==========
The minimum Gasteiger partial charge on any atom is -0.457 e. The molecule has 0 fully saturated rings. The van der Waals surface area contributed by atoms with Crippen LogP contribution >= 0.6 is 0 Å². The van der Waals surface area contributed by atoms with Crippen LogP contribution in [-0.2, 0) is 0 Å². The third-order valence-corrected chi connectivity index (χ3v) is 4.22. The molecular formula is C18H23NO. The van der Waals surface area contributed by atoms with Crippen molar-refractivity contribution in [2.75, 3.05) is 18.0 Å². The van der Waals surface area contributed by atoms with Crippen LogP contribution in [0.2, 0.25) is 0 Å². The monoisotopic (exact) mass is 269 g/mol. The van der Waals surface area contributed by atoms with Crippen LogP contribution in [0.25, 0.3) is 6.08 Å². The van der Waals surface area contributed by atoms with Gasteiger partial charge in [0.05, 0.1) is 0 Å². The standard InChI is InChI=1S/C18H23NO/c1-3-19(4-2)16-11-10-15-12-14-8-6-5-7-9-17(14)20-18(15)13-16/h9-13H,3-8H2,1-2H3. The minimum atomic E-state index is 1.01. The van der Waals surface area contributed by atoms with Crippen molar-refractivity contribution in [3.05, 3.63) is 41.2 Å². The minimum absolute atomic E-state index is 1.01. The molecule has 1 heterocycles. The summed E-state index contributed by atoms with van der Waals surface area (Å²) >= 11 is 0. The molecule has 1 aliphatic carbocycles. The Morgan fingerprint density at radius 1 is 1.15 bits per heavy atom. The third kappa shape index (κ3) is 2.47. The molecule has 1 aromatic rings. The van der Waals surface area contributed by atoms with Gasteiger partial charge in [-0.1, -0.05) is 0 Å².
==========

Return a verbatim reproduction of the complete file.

The minimum Gasteiger partial charge on any atom is -0.457 e. The molecule has 0 fully saturated rings. The van der Waals surface area contributed by atoms with Crippen LogP contribution >= 0.6 is 0 Å². The van der Waals surface area contributed by atoms with Crippen LogP contribution in [-0.2, 0) is 0 Å². The third-order valence-corrected chi connectivity index (χ3v) is 4.22. The molecular formula is C18H23NO. The van der Waals surface area contributed by atoms with Crippen molar-refractivity contribution in [2.75, 3.05) is 18.0 Å². The van der Waals surface area contributed by atoms with Crippen LogP contribution in [0.2, 0.25) is 0 Å². The monoisotopic (exact) mass is 269 g/mol. The van der Waals surface area contributed by atoms with Crippen LogP contribution in [0.25, 0.3) is 6.08 Å². The van der Waals surface area contributed by atoms with Gasteiger partial charge in [0.05, 0.1) is 0 Å². The standard InChI is InChI=1S/C18H23NO/c1-3-19(4-2)16-11-10-15-12-14-8-6-5-7-9-17(14)20-18(15)13-16/h9-13H,3-8H2,1-2H3. The minimum atomic E-state index is 1.01. The van der Waals surface area contributed by atoms with Crippen molar-refractivity contribution in [3.05, 3.63) is 41.2 Å². The minimum absolute atomic E-state index is 1.01. The molecule has 1 heterocycles. The summed E-state index contributed by atoms with van der Waals surface area (Å²) >= 11 is 0. The molecule has 1 aliphatic carbocycles. The Morgan fingerprint density at radius 1 is 1.15 bits per heavy atom. The third kappa shape index (κ3) is 2.47. The molecule has 1 aromatic rings. The van der Waals surface area contributed by atoms with Gasteiger partial charge in [-0.1, -0.05) is 0 Å².